If you pry open the Xperia 10 III (I don’t recommend such extremes, it’s a figure of speech, guys!) you’ll find a Snapdragon 690 chipset. This SoC is another 5G solution for the midrange crowd. Technically, it’s an improvement compared to the 665 from the last year but not by much.

There is some stutter from time to time, especially if you cold-launch apps, and the 60Hz display refresh rate doesn’t help either. It’s more prominent in the camera app, maybe due to the heavy software processing going on.

On the other hand, the 690 is manufactured using 8nm tech, so it’s very energy efficient, and it also supports 5G, the future of mobile communication. Thanks to the integrated Snapdragon X51 5G modem, the Xperia 10 III supports both mmWave and Sub-6 5G frequencies, and also SA/NSA network architecture (stand-alone/non-stand-alone).

5G comes with a lot of asterisks and footnotes attached and you should always check the fine print, as availability and speed can vary widely depending on the country you live in. In practice, I was able to get up to 250 Mbps (download speed) through my carrier which is in compliance with the Sub-6 cited network speeds.

The Xperia 10 III comes equipped with 6GB of RAM, a slight increase from the previous generation (4GB on the Xperia 10 II). The onboard memory is 128GB, a nice baseline even by 2021 standards, and you can expand it via the microSD card slot that’s still present, sharing physical space with the second sim.

Higher is better
Sony Xperia 10 III
Sony Xperia 10 II
Motorola Moto G50
OnePlus Nord N10
Samsung Galaxy A32 5G

The side-mounted capacitive fingerprint sensor deserves a few words as well. It’s a solution that I normally prefer to the more modern under-display scanners but the reader in the Xperia 10 III is quite slow. Sometimes it fails to register your touch, making you physically press the button to make it work, and it’s not the smoothest experience overall.

On the software side of things, we’ve got Android 11 with some Sony tweaks here and there. The interface is pretty clean and I’ll dare to say “businessy” with a focus on productivity, rather than glamour. The Multi-window switch deserves credit - split-screen multitasking on a 21:9 screen is nice and Sony knows it.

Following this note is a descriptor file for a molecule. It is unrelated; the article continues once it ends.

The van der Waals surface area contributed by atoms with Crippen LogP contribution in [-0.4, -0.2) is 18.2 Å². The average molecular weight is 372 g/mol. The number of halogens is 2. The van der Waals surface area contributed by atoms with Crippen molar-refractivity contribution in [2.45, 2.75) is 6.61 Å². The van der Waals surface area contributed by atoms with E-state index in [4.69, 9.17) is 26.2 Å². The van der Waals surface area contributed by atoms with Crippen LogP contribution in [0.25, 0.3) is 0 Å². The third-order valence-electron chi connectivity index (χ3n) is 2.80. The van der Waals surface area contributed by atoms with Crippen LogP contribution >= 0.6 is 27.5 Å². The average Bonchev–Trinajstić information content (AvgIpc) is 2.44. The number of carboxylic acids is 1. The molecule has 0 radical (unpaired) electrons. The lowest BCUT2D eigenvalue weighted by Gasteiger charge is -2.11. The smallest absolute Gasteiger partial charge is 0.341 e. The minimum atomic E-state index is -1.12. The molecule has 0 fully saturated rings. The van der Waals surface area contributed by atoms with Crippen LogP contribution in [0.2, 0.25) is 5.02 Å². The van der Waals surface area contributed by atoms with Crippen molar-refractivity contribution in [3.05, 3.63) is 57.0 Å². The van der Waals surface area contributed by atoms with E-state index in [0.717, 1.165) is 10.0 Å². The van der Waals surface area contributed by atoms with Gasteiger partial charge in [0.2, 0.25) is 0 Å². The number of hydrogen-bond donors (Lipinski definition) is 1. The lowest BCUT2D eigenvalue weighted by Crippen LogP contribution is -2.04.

On the other hand, Sony insists on keeping the Side Sense bar for some reason and I can’t get my head around it. Tapping accurately on the tiny strip next to the edge of the screen is a nightmare and after a couple of failed attempts you’d just give up. No amount of tweaking and repositioning made it work for me.

Battery Life

The Xperia 10 III is a battery life champion, period. The 4,500 mAh battery, coupled with the energy-efficient chipset and the 60Hz OLED display, offers a chart-topping performance. The Xperia 10 II featured a 3,600 mAh battery, meaning a whopping 25% increase in battery capacity in the new model.

The Xperia 10 III also upgrades its fast-charging capabilities - the phone can take up to 30W of power, compared to the 18W fast-charge support found in the Xperia 10 II. Sadly, Sony has decided to bundle a measly 7.5W charger in the retail box and charging times are appalling as a result.

Sony Xperia 10 III charging profile with the included 7.5W charger:

0 - 50% in 80 minutes
0 - 70% in 124 minutes
0 - 100% in 203 minutes

I tested the phone with a 30W charger and things got considerably better (0 - 100% in 2 and a half hours) but still far from the fast-charging champions on the market.

Browsing test 60HzHigher is betterVideo Streaming(hours)Higher is better3D Gaming 60Hz(hours)Higher is betterFull Charge(hours)Lower is better
Sony Xperia 10 III14h 40 min
11h 33 min
11h 2 min
3h 23 min
Sony Xperia 10 II11h 28 min
10h 58 min
6h 9 min
No data
Motorola Moto G5013h 36 min
11h 25 min
10h 44 min
2h 30 min
OnePlus Nord N10No data
No data
No data
0h 57 min
Samsung Galaxy A32 5G18h 45 min
11h 26 min
10h 32 min
No data


  • 6-inch HDR10 OLED 21:9 display
  • Battery life is stellar
  • Adequate camera system
  • 5G-capable
  • Gorilla Glass 6 front and back
  • IP65/IP68 rating
  • Compact and lightweight
  • Pleasant design (subjective)
  • 3.5 mm audio jack
  • microSD card slot (shared)


  • 60Hz display refresh rate
  • Hiccups here and there
  • Inadequate bundled charger
  • Slow fingerprint reader

PhoneArena Rating: